These images are available on Docker Hub:

$ docker pull centos/python-27-centos7
$ docker pull openshift/python-33-centos7
$ docker pull centos/python-34-centos7
$ docker pull centos/python-35-centos7

To use these images, you can either access them directly from these image registries or push them into your OpenShift Container Platform container image registry. Additionally, you can create an image stream that points to the image, either in your container image registry or at the external location. Your OpenShift Container Platform resources can then reference the ImageStream. You can find example image stream definitions for all the provided OpenShift Container Platform images.

2.6.4. Build Process

S2I produces ready-to-run images by injecting source code into a container and letting the container prepare that source code for execution. It performs the following steps:

  1. Starts a container from the builder image.
  2. Downloads the application source.
  3. Streams the scripts and application sources into the builder image container.
  4. Runs the assemble script (from the builder image).
  5. Saves the final image.

See S2I Build Process for a detailed overview of the build process.

2.6.5. Configuration

The Python image supports a number of environment variables which can be set to control the configuration and behavior of the Python runtime.

To set these environment variables as part of your image, you can place them into a .s2i/environment file inside your source code repository, or define them in the environment section of the build configuration’s sourceStrategy definition.

You can also set environment variables to be used with an existing image when creating new applications, or by updating environment variables for existing objects such as deployment configurations.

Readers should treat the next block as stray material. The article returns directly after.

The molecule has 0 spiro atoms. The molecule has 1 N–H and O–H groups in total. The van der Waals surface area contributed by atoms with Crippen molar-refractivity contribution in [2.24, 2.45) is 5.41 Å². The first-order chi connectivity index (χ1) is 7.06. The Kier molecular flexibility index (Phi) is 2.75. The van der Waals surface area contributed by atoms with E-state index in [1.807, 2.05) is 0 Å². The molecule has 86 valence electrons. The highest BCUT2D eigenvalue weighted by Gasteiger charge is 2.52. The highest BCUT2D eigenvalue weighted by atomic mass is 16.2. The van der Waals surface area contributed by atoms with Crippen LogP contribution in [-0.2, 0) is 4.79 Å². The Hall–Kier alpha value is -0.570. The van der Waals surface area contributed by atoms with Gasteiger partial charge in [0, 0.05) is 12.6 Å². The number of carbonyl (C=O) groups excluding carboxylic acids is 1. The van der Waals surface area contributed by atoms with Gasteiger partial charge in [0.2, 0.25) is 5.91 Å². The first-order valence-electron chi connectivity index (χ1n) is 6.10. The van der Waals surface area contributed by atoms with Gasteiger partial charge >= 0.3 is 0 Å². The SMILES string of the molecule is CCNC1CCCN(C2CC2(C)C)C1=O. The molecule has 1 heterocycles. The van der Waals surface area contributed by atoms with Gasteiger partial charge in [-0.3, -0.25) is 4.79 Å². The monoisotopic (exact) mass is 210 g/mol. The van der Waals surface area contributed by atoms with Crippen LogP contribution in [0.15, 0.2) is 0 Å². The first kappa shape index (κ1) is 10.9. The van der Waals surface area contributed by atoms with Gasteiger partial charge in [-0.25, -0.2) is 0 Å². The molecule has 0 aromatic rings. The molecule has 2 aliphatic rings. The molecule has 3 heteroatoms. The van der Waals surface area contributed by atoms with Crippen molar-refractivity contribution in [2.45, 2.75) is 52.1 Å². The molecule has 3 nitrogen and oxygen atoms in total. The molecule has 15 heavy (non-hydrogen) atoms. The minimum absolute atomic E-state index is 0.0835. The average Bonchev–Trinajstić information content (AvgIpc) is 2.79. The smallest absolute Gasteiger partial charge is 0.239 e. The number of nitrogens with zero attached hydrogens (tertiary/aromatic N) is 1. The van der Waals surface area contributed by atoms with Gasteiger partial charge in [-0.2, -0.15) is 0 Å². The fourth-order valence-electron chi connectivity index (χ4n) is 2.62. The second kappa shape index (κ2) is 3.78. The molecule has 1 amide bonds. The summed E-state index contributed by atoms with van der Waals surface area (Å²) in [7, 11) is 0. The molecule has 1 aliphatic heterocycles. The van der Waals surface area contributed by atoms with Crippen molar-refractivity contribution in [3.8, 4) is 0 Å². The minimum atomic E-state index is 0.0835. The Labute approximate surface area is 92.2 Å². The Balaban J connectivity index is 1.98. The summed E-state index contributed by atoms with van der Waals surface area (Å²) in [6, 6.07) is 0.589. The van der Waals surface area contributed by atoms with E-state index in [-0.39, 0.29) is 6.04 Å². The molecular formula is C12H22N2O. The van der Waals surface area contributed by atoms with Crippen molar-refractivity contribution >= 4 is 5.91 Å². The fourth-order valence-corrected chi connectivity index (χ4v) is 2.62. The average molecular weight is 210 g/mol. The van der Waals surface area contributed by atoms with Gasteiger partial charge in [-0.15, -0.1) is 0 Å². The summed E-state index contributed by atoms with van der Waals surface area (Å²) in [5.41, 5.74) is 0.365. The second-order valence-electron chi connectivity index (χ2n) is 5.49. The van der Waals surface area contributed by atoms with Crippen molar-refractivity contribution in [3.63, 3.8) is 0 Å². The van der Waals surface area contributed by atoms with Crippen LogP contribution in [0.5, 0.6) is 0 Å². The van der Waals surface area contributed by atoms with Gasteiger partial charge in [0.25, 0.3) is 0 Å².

Note

Environment variables that control build behavior must be set as part of the s2i build configuration or in the .s2i/environment file to make them available to the build steps.

Table 2.8. Python Environment Variables

Variable nameDescription

APP_FILE

This variable specifies the file name passed to the Python interpreter which is responsible for launching the application. This variable is set to app.py by default.

APP_MODULE

This variable specifies the WSGI callable. It follows the pattern $(MODULE_NAME):$(VARIABLE_NAME), where the module name is a full dotted path and the variable name refers to a function inside the specified module. If you use setup.py for installing the application, then the module name can be read from that file and the variable defaults to application. There is an example setup-test-app available.

APP_CONFIG

This variable indicates the path to a valid Python file with a gunicorn configuration.

DISABLE_COLLECTSTATIC

Set it to a nonempty value to inhibit the execution of manage.py collectstatic during the build. Only affects Django projects.

DISABLE_MIGRATE

Set it to a nonempty value to inhibit the execution of manage.py migrate when the produced image is run. Only affects Django projects.

PIP_INDEX_URL

Set this variable to use a custom index URL or mirror to download required packages during build process. This only affects packages listed in the requirements.txt file.

WEB_CONCURRENCY

Set this to change the default setting for the number of workers. By default, this is set to the number of available cores times 4.

2.6.6. Hot Deploying

Hot deployment allows you to quickly make and deploy changes to your application without having to generate a new S2I build. If you are using Django, hot deployment works out of the box.